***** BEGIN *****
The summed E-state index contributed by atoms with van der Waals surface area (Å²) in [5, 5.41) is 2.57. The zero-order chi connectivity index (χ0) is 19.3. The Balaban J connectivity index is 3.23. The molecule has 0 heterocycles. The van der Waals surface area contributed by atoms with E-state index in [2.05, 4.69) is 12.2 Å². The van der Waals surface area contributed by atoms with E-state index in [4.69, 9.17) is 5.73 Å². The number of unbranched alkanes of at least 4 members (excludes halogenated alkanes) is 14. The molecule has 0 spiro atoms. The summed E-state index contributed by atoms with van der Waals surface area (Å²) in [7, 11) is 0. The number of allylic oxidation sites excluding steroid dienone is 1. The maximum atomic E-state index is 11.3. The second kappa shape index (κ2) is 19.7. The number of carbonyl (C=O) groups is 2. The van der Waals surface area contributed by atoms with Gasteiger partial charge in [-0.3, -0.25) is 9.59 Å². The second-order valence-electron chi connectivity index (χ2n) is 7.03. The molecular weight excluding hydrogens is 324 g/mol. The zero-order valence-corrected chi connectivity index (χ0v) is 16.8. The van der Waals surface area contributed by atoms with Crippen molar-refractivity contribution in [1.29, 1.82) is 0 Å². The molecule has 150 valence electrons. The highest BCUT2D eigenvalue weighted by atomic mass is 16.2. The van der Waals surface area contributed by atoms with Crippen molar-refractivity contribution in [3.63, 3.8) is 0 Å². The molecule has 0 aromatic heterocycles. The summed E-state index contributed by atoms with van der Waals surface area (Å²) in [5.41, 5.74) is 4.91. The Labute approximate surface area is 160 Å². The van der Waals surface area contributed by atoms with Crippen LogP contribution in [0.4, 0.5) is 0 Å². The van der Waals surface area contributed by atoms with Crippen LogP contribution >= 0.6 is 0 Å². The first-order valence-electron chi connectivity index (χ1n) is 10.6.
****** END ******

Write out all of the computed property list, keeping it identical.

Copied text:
The summed E-state index contributed by atoms with van der Waals surface area (Å²) in [5, 5.41) is 2.57. The zero-order chi connectivity index (χ0) is 19.3. The Balaban J connectivity index is 3.23. The molecule has 0 heterocycles. The van der Waals surface area contributed by atoms with E-state index in [2.05, 4.69) is 12.2 Å². The van der Waals surface area contributed by atoms with E-state index in [4.69, 9.17) is 5.73 Å². The number of unbranched alkanes of at least 4 members (excludes halogenated alkanes) is 14. The molecule has 0 spiro atoms. The summed E-state index contributed by atoms with van der Waals surface area (Å²) in [7, 11) is 0. The number of allylic oxidation sites excluding steroid dienone is 1. The maximum atomic E-state index is 11.3. The second kappa shape index (κ2) is 19.7. The number of carbonyl (C=O) groups is 2. The van der Waals surface area contributed by atoms with Gasteiger partial charge in [-0.3, -0.25) is 9.59 Å². The second-order valence-electron chi connectivity index (χ2n) is 7.03. The molecular weight excluding hydrogens is 324 g/mol. The zero-order valence-corrected chi connectivity index (χ0v) is 16.8. The van der Waals surface area contributed by atoms with Crippen molar-refractivity contribution in [1.29, 1.82) is 0 Å². The molecule has 150 valence electrons. The highest BCUT2D eigenvalue weighted by atomic mass is 16.2. The van der Waals surface area contributed by atoms with Crippen molar-refractivity contribution in [3.63, 3.8) is 0 Å². The molecule has 0 aromatic heterocycles. The summed E-state index contributed by atoms with van der Waals surface area (Å²) in [5.41, 5.74) is 4.91. The Labute approximate surface area is 160 Å². The van der Waals surface area contributed by atoms with Crippen LogP contribution in [0.4, 0.5) is 0 Å². The van der Waals surface area contributed by atoms with Crippen LogP contribution >= 0.6 is 0 Å². The first-order valence-electron chi connectivity index (χ1n) is 10.6.